Fun fact: the ever so popular marathon originated from the Greek hero Pheidippides, who in 490 B.C. ran 26.2 miles to Athens from the Plains of Marathon to announce the victory of Greece and its allies over the Persian army. Since that event, it’s been recognized as an Olympic sport to test athleticism and endurance. The glory of completing a marathon has since then survived hundreds of years and has evolved from an Olympic sport only achievable by the fittest of athletes to an event that millions of regular people can participate in across the globe with the right amount of training. In the modern era, most people don’t wake up one morning and find an urgent need to run 26.2 miles across the city, so why is it that so many people train for one?
For those who have not trained for a marathon, it’s hard to understand why people do it. If you think about it objectively, there’s no physical benefit to running a distance that long. After a while, your body will begin to lose muscle and most people actually don’t burn that much fat training for a marathon due to the amount of surplus carbs you need to consume to keep your body running. Plus, your overworked bones and joints can start to interfere with everyday tasks, like walking. I, like many people, never saw the value in doing a marathon, until I started training for my first one in 2014. So, why the change in heart? Believe it or not, there are many reasons, both physical and mental, and I’ll explain why.
Training for a marathon teaches you self-discipline. Unless you plan on running a marathon cold-turkey, which I highly discourage, you’ll soon find yourself following a weekly schedule to whip your body into shape for 26.2 miles. Heck, you may even turn down the last 5 beers of the night because you have to wake up at 8am the next morning to run. Now that’s discipline.
Finishing a marathon makes you understand how resilient your body is. You never know how much you can push your body until you take it over the edge. Crossing that finish line will be a mix of “Oh my God, I actually ran for 4 hours straight without dying!” and “I’m literally going to collapse into a fetal position and no one can stop me.” Either way, you’re unstoppable!
Hitting “the wall” symbolizes real-life obstacles that you eventually push yourself to overcome. Every runner has experienced “the wall”; it’s the point where you don’t think your body can run any longer, but once it passes, you feel invincible. The “wall” will eventually manifest itself in other aspects of your life, like work and personal relationship. You live, you hurt, you conquer. If you can run 26.2 miles, then you can sure as hell deal with an irritating co-worker.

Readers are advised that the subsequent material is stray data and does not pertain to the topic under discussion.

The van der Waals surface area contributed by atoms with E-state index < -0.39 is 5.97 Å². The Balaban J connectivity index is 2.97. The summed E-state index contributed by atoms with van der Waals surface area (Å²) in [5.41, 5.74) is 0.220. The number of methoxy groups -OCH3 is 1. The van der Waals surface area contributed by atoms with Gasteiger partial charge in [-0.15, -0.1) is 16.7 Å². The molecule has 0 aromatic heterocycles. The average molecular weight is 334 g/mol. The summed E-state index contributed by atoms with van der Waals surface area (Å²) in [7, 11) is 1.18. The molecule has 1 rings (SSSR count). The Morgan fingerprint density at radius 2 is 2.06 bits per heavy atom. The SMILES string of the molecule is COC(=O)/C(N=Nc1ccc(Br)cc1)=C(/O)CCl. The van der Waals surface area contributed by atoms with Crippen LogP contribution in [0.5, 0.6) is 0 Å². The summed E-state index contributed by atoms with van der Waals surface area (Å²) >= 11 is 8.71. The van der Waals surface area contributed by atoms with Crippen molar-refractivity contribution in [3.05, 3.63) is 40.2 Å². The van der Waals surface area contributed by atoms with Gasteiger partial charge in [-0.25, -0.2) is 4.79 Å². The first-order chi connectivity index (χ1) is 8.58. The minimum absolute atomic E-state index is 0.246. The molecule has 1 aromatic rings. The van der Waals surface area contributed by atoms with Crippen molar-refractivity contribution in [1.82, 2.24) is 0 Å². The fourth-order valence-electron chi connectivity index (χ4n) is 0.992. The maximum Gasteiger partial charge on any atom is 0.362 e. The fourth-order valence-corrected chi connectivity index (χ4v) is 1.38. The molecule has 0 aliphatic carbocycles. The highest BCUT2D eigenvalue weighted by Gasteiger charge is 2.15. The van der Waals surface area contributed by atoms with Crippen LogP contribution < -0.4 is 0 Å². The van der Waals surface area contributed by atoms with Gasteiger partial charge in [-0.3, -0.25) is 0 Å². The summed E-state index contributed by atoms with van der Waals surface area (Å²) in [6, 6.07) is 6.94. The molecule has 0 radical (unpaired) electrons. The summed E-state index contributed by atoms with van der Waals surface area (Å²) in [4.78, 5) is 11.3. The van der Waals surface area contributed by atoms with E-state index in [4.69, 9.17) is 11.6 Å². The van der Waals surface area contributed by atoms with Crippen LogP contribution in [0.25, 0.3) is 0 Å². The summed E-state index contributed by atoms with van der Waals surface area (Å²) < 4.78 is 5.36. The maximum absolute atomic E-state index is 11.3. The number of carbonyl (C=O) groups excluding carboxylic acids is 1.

After training for a marathon, you will have lungs of steel. Cold, hard steel. Most people don’t realize it, but your cardiovascular system will be out of this world! Not only is the extra pump of oxygen through your body therapeutic, it’ll also help improve your resting and active heart rate, which helps your body become more efficient at energy expenditure.
Yoga and stretching become an integral part of your life. If you’re running 10-20 miles a week, you’re going to need to stretch out your joints and muscles. Otherwise, you can expect increased tension or injuries. Yoga is a great activity to incorporate in your weekly exercise routine. Become one with your zen while also protecting your body.
Running 20 miles on weekends means you get at least 3 hours alone with your thoughts. If you’re an introvert, running will do wonders for your mind. You’ll have plenty of time to dig through your creative core or think through ways to solve problems that are currently bugging you. If you’re an extrovert, find a running buddy and use the time to catch-up for 3 hours!
The marathon is a gateway to other sports like triathlons and volleyball. While marathon training won’t automatically give you athletic skills, it does give you the endurance to learn new sports more quickly. Before I got into running, I was always too out of breath after a couple of volleyball rallies. When you take out the necessity to catch your breath every 5 minutes, you can concentrate more on improving your skills.
You’ll gain the ultimate bragging rights and inspire others to fight their fears and take up the challenge of a marathon as well. Whether you post your finish line picture on Facebook or put a “26.2” bumper stick on your car, you can proudly let the world know that you worked your ass off to run a full marathon. You’ll also inspire spectators at the finish line to get up and sign up for their first marathon, which is how I got into running in the first place. After watching the Austin Marathon, I told myself that I would one day achieve this milestone, and 4 years later, I’m writing a blog about it. 😉
Whether it be a marathon or a desire to move to a city you love, I hope this blog has inspired you to test your limitations and try something new. If not, I least hope that it’s given you some food for thought.
Thanks to my sister, Michell Nguyen, for always agreeing to be my running partner:
And, of course, photo credit to my amazing parents, Dong Nguyen and Thuy Le: